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Comment: Re:lol (Score 1) 328

"The problem with Bose has always been that they only sound "acceptably okay" at relatively low volumes, they tend to massively distort at what I would consider a normal listening volume. [...] especially if you'll be using them in very noisy environments"

Cranking up the volume to drown out envoronmental noise sounds like a good pathway towards a hearing aid by the time you're 50 years old.

There have been occasions that I actually asked co-travelers on the train to lower their volume because I could hear their hip hop beat over my own music that was playing through my own noise-isolating headphones. I suspect that those people are already semi-deaf...

Comment: Re:lol (Score 1) 328

"I use some fairly cheap Sennheiser in-ear monitors on aircraft now. The isolation is better than any noise cancelling headphones can ever hope to achieve"

What model? I have cx-300-2 noise-isolating earbuds, which I'd call fairly cheap at around EUR 35, but I wouldn't say they perform better than bose/beats noise cancelling headphones. Whatever else I see in a quick Google is several hundred dollars.

Comment: Weird situation with Mac Pro (Score 1) 106

by cerberusss (#48179311) Attached to: iFixit Tears Apart Apple's Shiny New Retina iMac

With this new iMac and its display, the Mac Pro is starting to look a bit bleaker. I actually think it starts to look a little weird.

Performance-wise, if you configure this iMac with the 4 GHz processor, you get the fastest CPU, at least 25% faster than the Mac Pro in single-threaded tasks according to this benchmark. Mac Pro still has Ivy Bridge-architecture Xeons.

And the current Mac Pro can't drive a 5K display, but it's true that it can drive up the three 4K displays.

So the Mac Pro doesn't really make sense anymore unless you need its graphics cards to support OpenCL applications, or you want the parallelism of 8 or 12 cores, or you need its ECC RAM.

Comment: Far too expensive (Score 5, Informative) 205

by cerberusss (#48175673) Attached to: The One App You Need On Your Resume If You Want a Job At Google

I work at a scientific institute and the license costs of Matlab quickly explode if you need something beyond basic functionality. Since we work on the public's money, we haven't bought into Matlab.

Almost by itself, all scientists and engineers standardized on Python and NumPy/SciPy/Matplotlib. There's a couple of people using Octave, the open source Matlab alternative, but that's very limited right now.

Comment: Or you know, not marry (Score 4, Informative) 304

by cerberusss (#48151849) Attached to: Technology Heats Up the Adultery Arms Race

Perhaps it's unthinkable in American minds, but here in the Netherlands, only about half of the people in solid relationships decide to marry. And there seems to be no set time for this either. More often than not, I've seen friends marry after their first child.

I'm not marrying, the odds are decidedly in favor of women. The Netherlands has the highest percentage of women working parttime. As a man, you'll be paying through the nose.

Comment: Re:Just tell me (Score 1) 463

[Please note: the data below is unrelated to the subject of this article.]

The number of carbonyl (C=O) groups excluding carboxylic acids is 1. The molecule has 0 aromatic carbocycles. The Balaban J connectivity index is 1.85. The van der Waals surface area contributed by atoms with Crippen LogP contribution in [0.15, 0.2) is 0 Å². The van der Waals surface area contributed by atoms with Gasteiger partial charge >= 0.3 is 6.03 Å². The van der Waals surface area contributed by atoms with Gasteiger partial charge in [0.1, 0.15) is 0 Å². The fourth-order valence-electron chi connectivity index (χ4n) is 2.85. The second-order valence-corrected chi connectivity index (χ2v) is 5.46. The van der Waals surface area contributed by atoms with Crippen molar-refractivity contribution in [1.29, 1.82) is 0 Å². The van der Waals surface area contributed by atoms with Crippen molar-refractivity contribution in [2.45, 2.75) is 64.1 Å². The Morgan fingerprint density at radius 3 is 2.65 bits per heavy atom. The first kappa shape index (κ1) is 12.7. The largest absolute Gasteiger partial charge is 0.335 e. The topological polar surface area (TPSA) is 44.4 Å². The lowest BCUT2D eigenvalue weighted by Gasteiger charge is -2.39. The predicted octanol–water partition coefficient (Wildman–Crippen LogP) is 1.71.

by hankwang (#48150951) Attached to: Positive Ebola Test In Second Texas Health Worker

"the ebola death curve is exponential. Production and distribution of vaccines, and of antibodies by transfusion, is at best geometric."

Geometric is essentially the same as exponential. The only difference is that geometric is in discrete steps and exponential can also describe fractional steps. So, what did you really mean here?

Comment: Maybe they heard us (Score 4, Funny) 57

by cerberusss (#48118799) Attached to: Flash IDE Can Now Reach Non-Flash Targets (Including Open Source)

Maybe Adobe heard us after all?

Yeah, maybe they listened to us! There was a board meeting in a hot tub on top of a huge black skyscraper, with hookers and blackjack. They were laughing and counting money and all of a sudden, a mobile phone goes off. Then a fat white old dude reaches over to the phone and says apologetically, "sorry everybody, gotta take this one, it's a client of ours".

Then there's maybe a second of silence and everybody laughs really hard. The prostitutes don't get it, but they laugh as well.

Comment: Re:In our time and age? (Score 2) 192

by cerberusss (#48025511) Attached to: New Research Casts Doubt On the "10,000 Hour Rule" of Expertise

If you want to succeed in anything, forget practicing and start networking.

That sounds like a pretty caustic view of the world. Firstly, the title says to be an expert, not about "succeeding" in anything. And secondly -- as I read it -- you're equating success with earning money in business.

My biggest successes don't have anything whatsoever to do with the success as you describe it:
- I've grown to be a software craftsman
- I have become a gentle and present dad
- I've learned to handle money well
- I can have a nice relationship with a pretty woman
- I've conquered a depression

But please go on, and start "networking" to gain some of that empty success.

I cannot conceive that anybody will require multiplications at the rate of 40,000 or even 4,000 per hour ... -- F. H. Wales (1936)

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